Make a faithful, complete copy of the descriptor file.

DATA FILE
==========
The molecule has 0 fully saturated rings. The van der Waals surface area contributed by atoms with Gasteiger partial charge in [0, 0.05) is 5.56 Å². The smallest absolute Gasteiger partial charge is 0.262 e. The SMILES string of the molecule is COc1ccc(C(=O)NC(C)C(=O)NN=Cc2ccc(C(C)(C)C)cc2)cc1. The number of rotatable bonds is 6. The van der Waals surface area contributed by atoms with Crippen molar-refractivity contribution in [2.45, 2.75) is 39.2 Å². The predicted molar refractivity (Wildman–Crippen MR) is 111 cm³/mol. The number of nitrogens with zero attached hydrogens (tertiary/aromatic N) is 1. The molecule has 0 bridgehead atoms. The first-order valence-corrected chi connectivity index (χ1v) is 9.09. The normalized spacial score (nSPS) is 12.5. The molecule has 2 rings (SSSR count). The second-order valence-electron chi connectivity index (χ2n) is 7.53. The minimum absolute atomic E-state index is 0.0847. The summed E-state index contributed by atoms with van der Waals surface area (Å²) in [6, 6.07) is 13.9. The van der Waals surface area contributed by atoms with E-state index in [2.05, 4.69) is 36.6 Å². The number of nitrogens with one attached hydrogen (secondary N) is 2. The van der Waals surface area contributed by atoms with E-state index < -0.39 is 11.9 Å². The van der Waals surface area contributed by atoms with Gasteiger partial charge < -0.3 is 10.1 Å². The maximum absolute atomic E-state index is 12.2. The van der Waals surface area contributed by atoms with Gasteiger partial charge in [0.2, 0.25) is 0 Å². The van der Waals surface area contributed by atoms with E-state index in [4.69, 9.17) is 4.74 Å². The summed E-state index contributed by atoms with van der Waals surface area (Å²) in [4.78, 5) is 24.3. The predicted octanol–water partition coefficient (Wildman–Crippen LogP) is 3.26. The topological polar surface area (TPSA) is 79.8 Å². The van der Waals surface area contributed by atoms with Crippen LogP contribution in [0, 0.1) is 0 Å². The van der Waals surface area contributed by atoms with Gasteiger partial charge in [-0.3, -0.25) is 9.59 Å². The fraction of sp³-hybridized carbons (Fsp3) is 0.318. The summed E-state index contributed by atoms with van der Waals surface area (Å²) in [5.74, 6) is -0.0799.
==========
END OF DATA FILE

The molecule has 0 fully saturated rings. The van der Waals surface area contributed by atoms with Gasteiger partial charge in [0, 0.05) is 5.56 Å². The smallest absolute Gasteiger partial charge is 0.262 e. The SMILES string of the molecule is COc1ccc(C(=O)NC(C)C(=O)NN=Cc2ccc(C(C)(C)C)cc2)cc1. The number of rotatable bonds is 6. The van der Waals surface area contributed by atoms with Crippen molar-refractivity contribution in [2.45, 2.75) is 39.2 Å². The predicted molar refractivity (Wildman–Crippen MR) is 111 cm³/mol. The number of nitrogens with zero attached hydrogens (tertiary/aromatic N) is 1. The molecule has 0 bridgehead atoms. The first-order valence-corrected chi connectivity index (χ1v) is 9.09. The normalized spacial score (nSPS) is 12.5. The molecule has 2 rings (SSSR count). The second-order valence-electron chi connectivity index (χ2n) is 7.53. The minimum absolute atomic E-state index is 0.0847. The summed E-state index contributed by atoms with van der Waals surface area (Å²) in [6, 6.07) is 13.9. The van der Waals surface area contributed by atoms with E-state index in [2.05, 4.69) is 36.6 Å². The number of nitrogens with one attached hydrogen (secondary N) is 2. The van der Waals surface area contributed by atoms with E-state index < -0.39 is 11.9 Å². The van der Waals surface area contributed by atoms with Gasteiger partial charge < -0.3 is 10.1 Å². The maximum absolute atomic E-state index is 12.2. The van der Waals surface area contributed by atoms with Gasteiger partial charge in [0.2, 0.25) is 0 Å². The van der Waals surface area contributed by atoms with E-state index in [4.69, 9.17) is 4.74 Å². The summed E-state index contributed by atoms with van der Waals surface area (Å²) in [4.78, 5) is 24.3. The predicted octanol–water partition coefficient (Wildman–Crippen LogP) is 3.26. The topological polar surface area (TPSA) is 79.8 Å². The van der Waals surface area contributed by atoms with Crippen LogP contribution in [0, 0.1) is 0 Å². The van der Waals surface area contributed by atoms with Gasteiger partial charge in [-0.3, -0.25) is 9.59 Å². The fraction of sp³-hybridized carbons (Fsp3) is 0.318. The summed E-state index contributed by atoms with van der Waals surface area (Å²) in [5.74, 6) is -0.0799.